Six new models are planned for Alfa: a compact SUV and mid-sized sedan that will be assembled at Fiat's Cassino factory near Rome; a large sedan and a large SUV planned for Fiat’s Mirafiori plant in Turin, sources told ANE. Alfa also plans a large coupe and a two seat roadster, that will be produced in Italy.
The top versions of these vehicles will have V-6 gasoline engines, which are variants of powertrains Ferrari developed for Maserati that were adapted by Alfa engineers. The engine will likely be produced at sites in Pratola Serra or Termoli in southern Italy, sources said.
Alfa will also use in its future models the new Pratola Serra-built 1.75-liter four-cylinder turbocharged gasoline direct-injection unit that debuted in the limited-edition 4C coupe.
Diesel engines for Alfa will be built in Pratola Serra as well as by VM Motori, a Fiat-owned subsidiary in Cento, Italy, which already builds engines for Maserati and Jeep.
"Alfa Romeos have to be produced in Italy with an Italian powertrain," Marchionne said last month at the Geneva auto show, where the brand debuted the spider version of the 4C. "Some things belong to a place, and Alfa belongs to Italy."
The spinoff into a stand-alone unit likely signals Marchionne’s intention to make Alfa’s future progress visible but, some critics say, could also be read as the first practical step toward selling it to the Volkswagen Group.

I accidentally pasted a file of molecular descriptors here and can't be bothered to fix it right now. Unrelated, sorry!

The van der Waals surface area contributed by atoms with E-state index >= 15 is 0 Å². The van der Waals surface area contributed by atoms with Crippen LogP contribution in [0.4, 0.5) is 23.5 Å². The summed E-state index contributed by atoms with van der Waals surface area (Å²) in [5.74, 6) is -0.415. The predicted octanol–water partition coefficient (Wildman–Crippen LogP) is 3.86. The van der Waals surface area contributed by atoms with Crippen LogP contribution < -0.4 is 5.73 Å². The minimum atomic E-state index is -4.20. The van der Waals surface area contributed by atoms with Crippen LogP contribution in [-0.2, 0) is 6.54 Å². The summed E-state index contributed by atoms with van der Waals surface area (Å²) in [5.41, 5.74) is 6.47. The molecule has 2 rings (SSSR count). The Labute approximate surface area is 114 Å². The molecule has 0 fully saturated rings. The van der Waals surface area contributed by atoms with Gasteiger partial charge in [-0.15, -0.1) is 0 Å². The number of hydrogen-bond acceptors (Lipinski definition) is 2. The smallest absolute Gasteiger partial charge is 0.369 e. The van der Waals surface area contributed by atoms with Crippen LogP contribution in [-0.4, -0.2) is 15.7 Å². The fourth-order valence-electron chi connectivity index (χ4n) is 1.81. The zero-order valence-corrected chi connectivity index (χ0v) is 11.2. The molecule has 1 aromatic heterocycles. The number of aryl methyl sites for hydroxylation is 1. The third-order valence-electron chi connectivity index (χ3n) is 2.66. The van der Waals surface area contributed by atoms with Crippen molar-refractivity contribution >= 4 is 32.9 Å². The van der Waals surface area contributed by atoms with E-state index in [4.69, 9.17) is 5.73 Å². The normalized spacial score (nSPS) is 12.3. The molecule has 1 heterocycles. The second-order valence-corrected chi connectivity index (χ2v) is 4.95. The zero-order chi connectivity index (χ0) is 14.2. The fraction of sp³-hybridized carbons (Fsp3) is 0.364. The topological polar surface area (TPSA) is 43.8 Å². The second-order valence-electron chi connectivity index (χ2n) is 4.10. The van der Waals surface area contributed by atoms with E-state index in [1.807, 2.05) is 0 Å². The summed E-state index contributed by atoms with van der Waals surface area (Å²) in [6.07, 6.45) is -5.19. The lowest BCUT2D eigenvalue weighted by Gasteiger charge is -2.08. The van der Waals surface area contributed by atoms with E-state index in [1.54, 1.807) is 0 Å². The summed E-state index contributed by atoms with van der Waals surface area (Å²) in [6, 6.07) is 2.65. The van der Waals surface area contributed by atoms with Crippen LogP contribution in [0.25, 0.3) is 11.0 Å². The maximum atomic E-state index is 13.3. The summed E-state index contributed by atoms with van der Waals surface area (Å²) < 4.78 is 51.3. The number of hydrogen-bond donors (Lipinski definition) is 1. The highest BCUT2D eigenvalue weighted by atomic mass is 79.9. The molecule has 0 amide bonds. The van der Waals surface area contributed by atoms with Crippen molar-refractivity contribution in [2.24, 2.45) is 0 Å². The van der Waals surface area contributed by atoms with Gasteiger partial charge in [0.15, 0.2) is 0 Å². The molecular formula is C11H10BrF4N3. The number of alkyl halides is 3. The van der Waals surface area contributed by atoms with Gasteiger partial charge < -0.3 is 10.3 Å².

Volkswagen Group Supervisory Board Chairman Ferdinand Piech has publicly stated that he is interested in purchasing Alfa. Marchionne has said several times that he does not plan to sell Alfa, and least of all to VW.
Alfa to Modena?
Under the new plan sources say Alfa’s headquarters may move from Turin to Modena, where Maserati is based. Marchionne said there were no relocation plans for Alfa when asked about the potential shift.
To broaden its reach, Fiat’s new plan calls for Alfa Romeo models to be sold through Jeep's 1,700 dealers outside Europe and North America, giving it a distribution network that better competes with BMW's 3,200 sales outlets worldwide, sources said. Last year, 90 percent of Alfas were sold in Europe.
The move is based on the idea that Alfa Romeo and Jeep brands appeal to consumers seeking alternatives to mainstream competitors and can co-exist because there's little potential that Jeep SUVs and performance-oriented Alfa Romeo cars will cannibalize each other.
"The strategy to mix SUVs and sporty sedans in the same showroom makes sense," Ian Fletcher, an analyst with market researcher IHS Automotive in London told Bloomberg. "But success can't be taken for granted."
The new models and the linkup with Jeep and Ferrari may not be quite enough. IHS forecasts Alfa Romeo sales peaking in 2017 at 243,000 cars, 19 percent below Marchionne's goal of 300,000 units originally set for this year. Still, that would be triple last year's sales and the highest deliveries in more than 10 years.
The company will need to invest at least 5 billion euros to fund the first part of a fully fledged Alfa relaunch, Massimo Vecchio, a financial analyst at Mediobanca Securities in Milan told ANE.
Investors are keen to hear on May 6 how Fiat will finance the spending necessary to make Alfa Romeo a global brand.
After completing in January the acquisition of Chrysler Group, Fiat’s net industrial debt should have reached or surpassed 10 billion euros from 6.65 billion at the end of last year, analysts predict. On May 6 Fiat-Chrysler will also report its first-quarter results as well as an updated debt figure.
Jennifer Clark and Bloomberg contributed to this report